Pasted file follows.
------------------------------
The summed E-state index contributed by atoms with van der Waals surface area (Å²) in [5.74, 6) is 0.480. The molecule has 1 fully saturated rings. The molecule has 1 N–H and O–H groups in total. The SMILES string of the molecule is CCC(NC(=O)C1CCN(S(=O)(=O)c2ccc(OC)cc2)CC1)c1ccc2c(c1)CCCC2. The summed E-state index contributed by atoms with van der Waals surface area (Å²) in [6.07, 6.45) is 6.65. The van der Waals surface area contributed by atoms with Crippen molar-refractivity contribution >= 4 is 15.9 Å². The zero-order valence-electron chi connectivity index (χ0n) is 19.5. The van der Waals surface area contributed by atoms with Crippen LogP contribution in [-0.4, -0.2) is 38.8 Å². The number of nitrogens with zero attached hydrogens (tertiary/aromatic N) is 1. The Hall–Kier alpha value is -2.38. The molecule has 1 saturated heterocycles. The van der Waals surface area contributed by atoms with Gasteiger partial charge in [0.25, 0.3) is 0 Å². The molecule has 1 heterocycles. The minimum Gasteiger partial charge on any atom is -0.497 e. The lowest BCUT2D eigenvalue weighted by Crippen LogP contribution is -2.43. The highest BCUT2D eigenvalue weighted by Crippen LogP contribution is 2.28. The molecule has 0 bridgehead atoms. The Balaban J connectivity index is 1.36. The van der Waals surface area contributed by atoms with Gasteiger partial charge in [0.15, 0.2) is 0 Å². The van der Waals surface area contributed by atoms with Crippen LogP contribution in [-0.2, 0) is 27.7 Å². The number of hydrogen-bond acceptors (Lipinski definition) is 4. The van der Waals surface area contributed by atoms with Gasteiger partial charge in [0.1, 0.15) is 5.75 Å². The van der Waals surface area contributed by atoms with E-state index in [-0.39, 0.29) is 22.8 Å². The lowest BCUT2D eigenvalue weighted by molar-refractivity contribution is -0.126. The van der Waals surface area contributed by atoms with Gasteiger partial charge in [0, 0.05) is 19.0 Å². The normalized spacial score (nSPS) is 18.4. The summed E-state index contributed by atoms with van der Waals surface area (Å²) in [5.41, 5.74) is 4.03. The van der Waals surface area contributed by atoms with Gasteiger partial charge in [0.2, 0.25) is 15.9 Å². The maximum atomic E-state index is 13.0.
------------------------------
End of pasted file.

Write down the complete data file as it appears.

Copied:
The summed E-state index contributed by atoms with van der Waals surface area (Å²) in [5.74, 6) is 0.480. The molecule has 1 fully saturated rings. The molecule has 1 N–H and O–H groups in total. The SMILES string of the molecule is CCC(NC(=O)C1CCN(S(=O)(=O)c2ccc(OC)cc2)CC1)c1ccc2c(c1)CCCC2. The summed E-state index contributed by atoms with van der Waals surface area (Å²) in [6.07, 6.45) is 6.65. The van der Waals surface area contributed by atoms with Crippen molar-refractivity contribution >= 4 is 15.9 Å². The zero-order valence-electron chi connectivity index (χ0n) is 19.5. The van der Waals surface area contributed by atoms with Crippen LogP contribution in [-0.4, -0.2) is 38.8 Å². The number of nitrogens with zero attached hydrogens (tertiary/aromatic N) is 1. The Hall–Kier alpha value is -2.38. The molecule has 1 saturated heterocycles. The van der Waals surface area contributed by atoms with Gasteiger partial charge in [0.25, 0.3) is 0 Å². The molecule has 1 heterocycles. The minimum Gasteiger partial charge on any atom is -0.497 e. The lowest BCUT2D eigenvalue weighted by Crippen LogP contribution is -2.43. The highest BCUT2D eigenvalue weighted by Crippen LogP contribution is 2.28. The molecule has 0 bridgehead atoms. The Balaban J connectivity index is 1.36. The van der Waals surface area contributed by atoms with Gasteiger partial charge in [0.15, 0.2) is 0 Å². The van der Waals surface area contributed by atoms with Crippen LogP contribution in [-0.2, 0) is 27.7 Å². The number of hydrogen-bond acceptors (Lipinski definition) is 4. The van der Waals surface area contributed by atoms with Gasteiger partial charge in [0.1, 0.15) is 5.75 Å². The van der Waals surface area contributed by atoms with E-state index in [-0.39, 0.29) is 22.8 Å². The lowest BCUT2D eigenvalue weighted by molar-refractivity contribution is -0.126. The van der Waals surface area contributed by atoms with Gasteiger partial charge in [0, 0.05) is 19.0 Å². The normalized spacial score (nSPS) is 18.4. The summed E-state index contributed by atoms with van der Waals surface area (Å²) in [5.41, 5.74) is 4.03. The van der Waals surface area contributed by atoms with Gasteiger partial charge in [0.2, 0.25) is 15.9 Å². The maximum atomic E-state index is 13.0.